From the start of the pandemic, people have been facing a lot of uncertainty and have been eyeing 2021 with hopes that it will be a better year than the one we are living through right now. But will it be?
After most of a year of social distancing and preventative measures of facial coverings and hand washing, it’s understandable that everyone wants to see a return to normal. Overshadowing those thoughts, however, are worries that the arrival of winter will mean a new surge of COVID-19 cases.
Here we discuss with two infectious disease experts what the coming months will look like and if we will still be wearing masks next spring and summer.
Dr. Ogechika Alozie, an infectious disease specialist from El Paso and a member of the Texas Medical Association’s COVID-19 task force, said we will be better off a year from now.
People are tired, mentally worn out and psychologically exhausted. The economy is opening back up, and the holidays are coming with their get-togethers. It all can play a role in the winter being worse, said Alozie on the phone with RA News on Wednesday.
Dr. Robert Atmar, professor of medicine in infectious diseases at Baylor College of Medicine, said things can definitely get worse in the winter.
“If people start gathering in large groups without wearing masks and social distancing, we could see large outbreaks again,” Atmar said.
Social Distancing and Masks
The social distancing, mask wearing and hand washing have already paid off in areas where people have taken those steps.
“The numbers of new cases in Houston have come down since these practices were put back into place over the summer,” Atmar said.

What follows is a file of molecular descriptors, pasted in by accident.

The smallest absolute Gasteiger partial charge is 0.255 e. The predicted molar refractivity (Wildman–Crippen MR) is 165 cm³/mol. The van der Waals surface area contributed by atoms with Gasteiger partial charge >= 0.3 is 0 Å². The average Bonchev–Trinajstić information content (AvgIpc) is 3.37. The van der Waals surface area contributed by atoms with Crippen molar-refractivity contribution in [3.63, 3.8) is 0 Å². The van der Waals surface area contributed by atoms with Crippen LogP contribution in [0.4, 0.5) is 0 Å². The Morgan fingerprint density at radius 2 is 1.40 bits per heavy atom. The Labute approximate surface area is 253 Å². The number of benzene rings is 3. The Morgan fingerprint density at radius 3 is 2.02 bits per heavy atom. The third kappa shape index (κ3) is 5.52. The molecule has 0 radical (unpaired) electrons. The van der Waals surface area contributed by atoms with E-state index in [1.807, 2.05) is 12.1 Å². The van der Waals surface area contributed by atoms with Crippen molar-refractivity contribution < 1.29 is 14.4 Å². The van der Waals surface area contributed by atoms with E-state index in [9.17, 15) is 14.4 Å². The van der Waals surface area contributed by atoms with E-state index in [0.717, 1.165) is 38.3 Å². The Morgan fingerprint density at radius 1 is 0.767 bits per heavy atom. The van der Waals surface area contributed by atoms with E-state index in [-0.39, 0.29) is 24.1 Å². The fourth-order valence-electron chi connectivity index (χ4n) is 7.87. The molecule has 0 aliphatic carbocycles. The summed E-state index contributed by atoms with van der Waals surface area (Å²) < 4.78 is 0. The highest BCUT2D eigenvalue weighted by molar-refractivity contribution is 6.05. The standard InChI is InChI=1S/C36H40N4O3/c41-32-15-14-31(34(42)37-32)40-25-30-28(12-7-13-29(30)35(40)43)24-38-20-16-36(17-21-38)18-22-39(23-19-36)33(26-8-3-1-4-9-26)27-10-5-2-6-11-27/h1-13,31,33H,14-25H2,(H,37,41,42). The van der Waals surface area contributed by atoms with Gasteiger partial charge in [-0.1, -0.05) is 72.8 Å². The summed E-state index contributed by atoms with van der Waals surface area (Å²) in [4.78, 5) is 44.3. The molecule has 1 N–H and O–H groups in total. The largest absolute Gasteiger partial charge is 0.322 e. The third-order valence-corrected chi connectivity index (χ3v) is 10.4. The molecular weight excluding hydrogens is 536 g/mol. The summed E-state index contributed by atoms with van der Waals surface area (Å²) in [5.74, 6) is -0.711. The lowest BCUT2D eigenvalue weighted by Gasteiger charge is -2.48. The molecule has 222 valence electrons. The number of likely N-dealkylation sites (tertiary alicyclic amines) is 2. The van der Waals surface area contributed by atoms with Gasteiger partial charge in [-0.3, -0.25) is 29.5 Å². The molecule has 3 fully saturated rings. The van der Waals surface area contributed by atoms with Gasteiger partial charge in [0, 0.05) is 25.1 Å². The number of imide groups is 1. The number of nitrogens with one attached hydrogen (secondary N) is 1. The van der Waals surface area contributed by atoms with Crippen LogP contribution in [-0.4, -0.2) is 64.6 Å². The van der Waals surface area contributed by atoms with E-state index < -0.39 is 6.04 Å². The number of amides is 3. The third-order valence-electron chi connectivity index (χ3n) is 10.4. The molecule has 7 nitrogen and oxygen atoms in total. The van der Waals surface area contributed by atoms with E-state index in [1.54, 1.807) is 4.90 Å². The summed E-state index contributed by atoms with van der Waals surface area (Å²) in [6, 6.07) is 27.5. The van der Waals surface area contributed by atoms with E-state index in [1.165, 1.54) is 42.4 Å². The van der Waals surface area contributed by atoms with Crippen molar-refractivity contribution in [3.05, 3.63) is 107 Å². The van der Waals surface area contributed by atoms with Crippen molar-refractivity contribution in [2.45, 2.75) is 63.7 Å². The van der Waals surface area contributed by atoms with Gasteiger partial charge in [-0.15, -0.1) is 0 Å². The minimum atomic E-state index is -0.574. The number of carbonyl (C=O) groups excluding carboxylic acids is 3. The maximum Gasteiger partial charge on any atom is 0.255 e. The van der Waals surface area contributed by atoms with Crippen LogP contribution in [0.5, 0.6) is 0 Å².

Atmar said the challenge with these measures is that they need to continue to be practiced to be effective.
“We learned that by the early reopening of Texas this past spring; a large surge in cases followed,” he said.
Only a fraction of the U.S. population has been infected. Test estimates range between 10% and 20%, explained Atmar.
“You are worrying about the other 80%,” Alozie said.
Every time numbers have come down, they don’t return all the way to the base. They came down in the early summer then went up again, and even now as we come down, we are not at the lower level we were at in April and May, explained Alozie.
Won’t the Promised Vaccine Mean a Return to Normal?
“Even if a vaccine is available in November, who gets it, can we store it, can we move it?” said Alozie.
He predicts that general vaccine availability won’t happen until summer 2021. Atmar agrees with the summer 2021 prediction.
“The time when we can stop wearing masks will largely depend on when effective vaccines become available,” he said.
It’s a Marathon, Not a Race
“It will likely be at least a year before we can go back to conducting activities as we did in pre-COVID times,” Atmar said. “People are already adapting and doing things ‘normally’ every day that they would not have considered doing six months ago.”
“One of my colleagues made an analogy comparing the pandemic to running a marathon — we have come a long way, but we still have a long way to go,” he said.